Steve Hopkins

Reference:
¹Flader, Susan L., Thinking Like a Mountain: Aldo Leopold and the Evolution of an Ecological Attitude toward Deer, Wolves, and Forests (University of Wisconsin Press, 1974).

Oct2017_3Leopold benches at the Leopold Farm, Baraboo, Wisconsin (photo by Steve Hopkins)

Newton Students, Teacher & Iowa DNR Clean Up Name of Local Creek

“Never doubt that a small group of thoughtful, committed, organized citizens can change the world,” anthropologist Margaret Mead once said. Students and teachers at Newton High School, and Iowa Department of Natural Resources staff, proved exactly that this summer by raising awareness of the South Skunk River watershed by successfully changing the name of Sewer Creek to Cardinal Creek.

Science teacher Courtney Wolken has worked at Newton High School (NHS) for 11 years. In the summer of 2016, Wolken met with Iowa DNR Nonpoint Source Coordinator, Steve Hopkins, and Jasper County DNR’s Keri VanZante, to brainstorm projects for her Advanced Placement (AP) Biology students that would benefit the Newton community. Hopkins and VanZante proposed the idea of changing the creek’s name from “Sewer” to “Cardinal,” in honor of the NHS mascot. Wolken was immediately receptive of the idea for her students. Wolken wrote the project into her AP Biology curriculum for the year, planning to have students begin water testing and watershed assessment during the project, in addition to facilitating the name change.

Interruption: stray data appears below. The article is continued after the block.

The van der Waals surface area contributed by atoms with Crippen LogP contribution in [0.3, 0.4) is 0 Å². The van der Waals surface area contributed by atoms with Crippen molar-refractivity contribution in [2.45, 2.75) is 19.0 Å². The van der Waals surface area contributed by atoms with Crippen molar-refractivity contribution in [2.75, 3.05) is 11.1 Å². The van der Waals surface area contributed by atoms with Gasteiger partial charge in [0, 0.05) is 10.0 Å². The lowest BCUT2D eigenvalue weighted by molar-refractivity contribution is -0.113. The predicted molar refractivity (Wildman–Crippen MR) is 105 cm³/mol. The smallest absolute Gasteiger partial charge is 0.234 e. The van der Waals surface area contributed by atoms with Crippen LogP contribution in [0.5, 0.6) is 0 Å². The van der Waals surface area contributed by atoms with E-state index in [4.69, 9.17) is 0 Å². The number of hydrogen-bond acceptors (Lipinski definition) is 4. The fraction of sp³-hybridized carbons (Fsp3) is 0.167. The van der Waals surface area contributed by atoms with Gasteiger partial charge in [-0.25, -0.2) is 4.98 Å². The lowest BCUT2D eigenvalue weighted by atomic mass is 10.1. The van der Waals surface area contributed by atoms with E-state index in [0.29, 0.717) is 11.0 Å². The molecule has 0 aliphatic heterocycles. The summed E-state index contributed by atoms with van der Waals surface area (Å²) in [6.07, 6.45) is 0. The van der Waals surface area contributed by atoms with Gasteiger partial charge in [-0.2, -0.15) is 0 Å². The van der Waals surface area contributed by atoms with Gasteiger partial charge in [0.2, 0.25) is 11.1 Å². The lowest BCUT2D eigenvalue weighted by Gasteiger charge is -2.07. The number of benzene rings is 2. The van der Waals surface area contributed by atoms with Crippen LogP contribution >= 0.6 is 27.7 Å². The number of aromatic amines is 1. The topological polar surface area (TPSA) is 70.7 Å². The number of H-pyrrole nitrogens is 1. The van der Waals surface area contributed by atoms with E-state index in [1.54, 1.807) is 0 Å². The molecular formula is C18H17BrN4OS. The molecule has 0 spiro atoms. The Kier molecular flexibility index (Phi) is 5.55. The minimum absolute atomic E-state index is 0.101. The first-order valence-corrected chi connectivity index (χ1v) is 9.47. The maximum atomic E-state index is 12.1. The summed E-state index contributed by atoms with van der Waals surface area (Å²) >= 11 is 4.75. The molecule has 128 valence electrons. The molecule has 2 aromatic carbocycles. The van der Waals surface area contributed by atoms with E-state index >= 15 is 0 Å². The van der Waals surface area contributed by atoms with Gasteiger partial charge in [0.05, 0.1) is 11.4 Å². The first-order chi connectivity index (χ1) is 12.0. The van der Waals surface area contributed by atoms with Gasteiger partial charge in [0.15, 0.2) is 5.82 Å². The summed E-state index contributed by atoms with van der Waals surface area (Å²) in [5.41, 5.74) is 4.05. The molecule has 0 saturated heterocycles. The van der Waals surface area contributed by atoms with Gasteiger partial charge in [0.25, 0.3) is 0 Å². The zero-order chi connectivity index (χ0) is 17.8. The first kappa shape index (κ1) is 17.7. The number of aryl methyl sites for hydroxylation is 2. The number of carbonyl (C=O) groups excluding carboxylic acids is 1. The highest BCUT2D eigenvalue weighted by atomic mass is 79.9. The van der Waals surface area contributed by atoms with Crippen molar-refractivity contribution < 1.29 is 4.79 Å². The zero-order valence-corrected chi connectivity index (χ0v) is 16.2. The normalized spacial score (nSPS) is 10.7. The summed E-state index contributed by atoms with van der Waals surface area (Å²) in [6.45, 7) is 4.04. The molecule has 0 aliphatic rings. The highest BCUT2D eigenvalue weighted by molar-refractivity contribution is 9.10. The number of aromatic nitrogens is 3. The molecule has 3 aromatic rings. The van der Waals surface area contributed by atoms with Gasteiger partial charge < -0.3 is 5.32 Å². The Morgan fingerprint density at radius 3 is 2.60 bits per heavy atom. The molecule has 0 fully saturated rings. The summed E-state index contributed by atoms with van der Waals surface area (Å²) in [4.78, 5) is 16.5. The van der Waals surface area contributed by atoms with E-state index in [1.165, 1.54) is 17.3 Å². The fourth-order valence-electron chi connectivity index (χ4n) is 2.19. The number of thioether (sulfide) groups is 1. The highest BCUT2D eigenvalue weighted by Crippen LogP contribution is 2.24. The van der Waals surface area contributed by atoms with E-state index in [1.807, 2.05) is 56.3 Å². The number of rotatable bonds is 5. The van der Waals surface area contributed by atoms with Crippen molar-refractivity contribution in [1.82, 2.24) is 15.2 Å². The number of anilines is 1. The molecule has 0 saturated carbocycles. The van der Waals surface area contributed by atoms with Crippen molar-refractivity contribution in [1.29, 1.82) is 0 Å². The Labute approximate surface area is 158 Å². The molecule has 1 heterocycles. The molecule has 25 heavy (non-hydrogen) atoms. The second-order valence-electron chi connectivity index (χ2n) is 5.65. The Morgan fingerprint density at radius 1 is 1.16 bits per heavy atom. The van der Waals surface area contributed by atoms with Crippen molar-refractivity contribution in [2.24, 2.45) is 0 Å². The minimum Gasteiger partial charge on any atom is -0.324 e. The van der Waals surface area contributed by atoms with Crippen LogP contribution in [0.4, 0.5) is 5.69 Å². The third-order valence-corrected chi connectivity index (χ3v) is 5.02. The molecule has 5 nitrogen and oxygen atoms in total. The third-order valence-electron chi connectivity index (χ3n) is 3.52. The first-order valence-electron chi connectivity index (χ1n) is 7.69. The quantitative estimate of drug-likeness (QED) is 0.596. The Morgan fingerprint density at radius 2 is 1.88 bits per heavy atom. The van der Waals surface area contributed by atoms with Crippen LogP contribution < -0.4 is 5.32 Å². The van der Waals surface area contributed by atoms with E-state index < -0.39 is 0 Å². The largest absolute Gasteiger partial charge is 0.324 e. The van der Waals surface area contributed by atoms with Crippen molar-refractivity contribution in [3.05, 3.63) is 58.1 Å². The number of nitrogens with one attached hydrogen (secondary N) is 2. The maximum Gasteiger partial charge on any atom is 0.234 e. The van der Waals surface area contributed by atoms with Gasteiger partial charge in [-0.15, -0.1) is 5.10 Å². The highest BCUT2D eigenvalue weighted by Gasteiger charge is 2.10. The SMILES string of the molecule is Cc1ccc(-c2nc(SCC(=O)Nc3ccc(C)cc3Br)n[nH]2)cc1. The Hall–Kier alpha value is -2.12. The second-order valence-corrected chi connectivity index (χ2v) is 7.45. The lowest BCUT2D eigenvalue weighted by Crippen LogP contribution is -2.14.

The creek lies just west of the school and connects to the South Skunk River. It is one of many creeks in Iowa with the descriptor “sewer” because of their historical use as sewage dumping areas. The practice of waste dumping has since been changed, but many creeks still bear the stinky names of their previous purposes.

Cardinal Creek photo2

Cardinal Creek,
Photo by Courtney Wolken

As part of the creek project, students began organizing trash clean up days. Wolken says:

It was rewarding to see the students take ownership of the project. The students took a day and cleaned up garbage at three site locations. They were always happy to take observations at the sites, and pictures to use for the habitat assessment.

Wolken’s class applied for official approval from the United States Geological Survey (USGS) to change the creek’s name in April 2017, and the USGS responded by asking for evidence of local support for the name change. Hopkins says:

When I learned of this from Ms. Wolken, I offered to contact several local agencies to solicit support letters for the effort.  Four local community agencies: the Jasper County Conservation Board, the Jasper Soil and Water Conservation District, the Newton School Board, and the Newton City Council, all responded with enthusiastic support letters.